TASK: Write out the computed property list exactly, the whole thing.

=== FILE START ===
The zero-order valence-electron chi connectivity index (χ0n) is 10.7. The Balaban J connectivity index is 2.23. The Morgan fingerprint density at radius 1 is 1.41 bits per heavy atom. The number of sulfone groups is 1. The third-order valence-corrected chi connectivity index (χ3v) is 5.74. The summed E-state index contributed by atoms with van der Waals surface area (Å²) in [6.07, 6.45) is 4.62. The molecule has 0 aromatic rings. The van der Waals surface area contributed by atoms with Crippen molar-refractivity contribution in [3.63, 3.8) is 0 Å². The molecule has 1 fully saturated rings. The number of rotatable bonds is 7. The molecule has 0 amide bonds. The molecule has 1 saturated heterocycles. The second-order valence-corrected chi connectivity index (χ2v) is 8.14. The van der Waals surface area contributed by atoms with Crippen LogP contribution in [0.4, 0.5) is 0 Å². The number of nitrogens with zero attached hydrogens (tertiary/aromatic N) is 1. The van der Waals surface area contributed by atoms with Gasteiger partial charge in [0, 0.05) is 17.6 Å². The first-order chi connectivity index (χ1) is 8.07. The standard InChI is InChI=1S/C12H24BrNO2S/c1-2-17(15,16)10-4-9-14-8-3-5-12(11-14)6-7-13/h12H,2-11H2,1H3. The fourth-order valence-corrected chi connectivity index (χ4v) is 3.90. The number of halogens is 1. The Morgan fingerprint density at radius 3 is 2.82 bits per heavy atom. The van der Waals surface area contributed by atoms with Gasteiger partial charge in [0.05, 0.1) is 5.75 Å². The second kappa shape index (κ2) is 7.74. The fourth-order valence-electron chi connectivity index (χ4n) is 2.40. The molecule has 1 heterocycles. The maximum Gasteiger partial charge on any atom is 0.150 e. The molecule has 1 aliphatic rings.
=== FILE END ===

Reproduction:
The zero-order valence-electron chi connectivity index (χ0n) is 10.7. The Balaban J connectivity index is 2.23. The Morgan fingerprint density at radius 1 is 1.41 bits per heavy atom. The number of sulfone groups is 1. The third-order valence-corrected chi connectivity index (χ3v) is 5.74. The summed E-state index contributed by atoms with van der Waals surface area (Å²) in [6.07, 6.45) is 4.62. The molecule has 0 aromatic rings. The van der Waals surface area contributed by atoms with Crippen molar-refractivity contribution in [3.63, 3.8) is 0 Å². The molecule has 1 fully saturated rings. The number of rotatable bonds is 7. The molecule has 0 amide bonds. The molecule has 1 saturated heterocycles. The second-order valence-corrected chi connectivity index (χ2v) is 8.14. The van der Waals surface area contributed by atoms with Crippen LogP contribution in [0.4, 0.5) is 0 Å². The number of nitrogens with zero attached hydrogens (tertiary/aromatic N) is 1. The van der Waals surface area contributed by atoms with Gasteiger partial charge in [0, 0.05) is 17.6 Å². The first-order chi connectivity index (χ1) is 8.07. The standard InChI is InChI=1S/C12H24BrNO2S/c1-2-17(15,16)10-4-9-14-8-3-5-12(11-14)6-7-13/h12H,2-11H2,1H3. The fourth-order valence-corrected chi connectivity index (χ4v) is 3.90. The number of halogens is 1. The Morgan fingerprint density at radius 3 is 2.82 bits per heavy atom. The van der Waals surface area contributed by atoms with Gasteiger partial charge in [0.05, 0.1) is 5.75 Å². The second kappa shape index (κ2) is 7.74. The fourth-order valence-electron chi connectivity index (χ4n) is 2.40. The molecule has 1 heterocycles. The maximum Gasteiger partial charge on any atom is 0.150 e. The molecule has 1 aliphatic rings.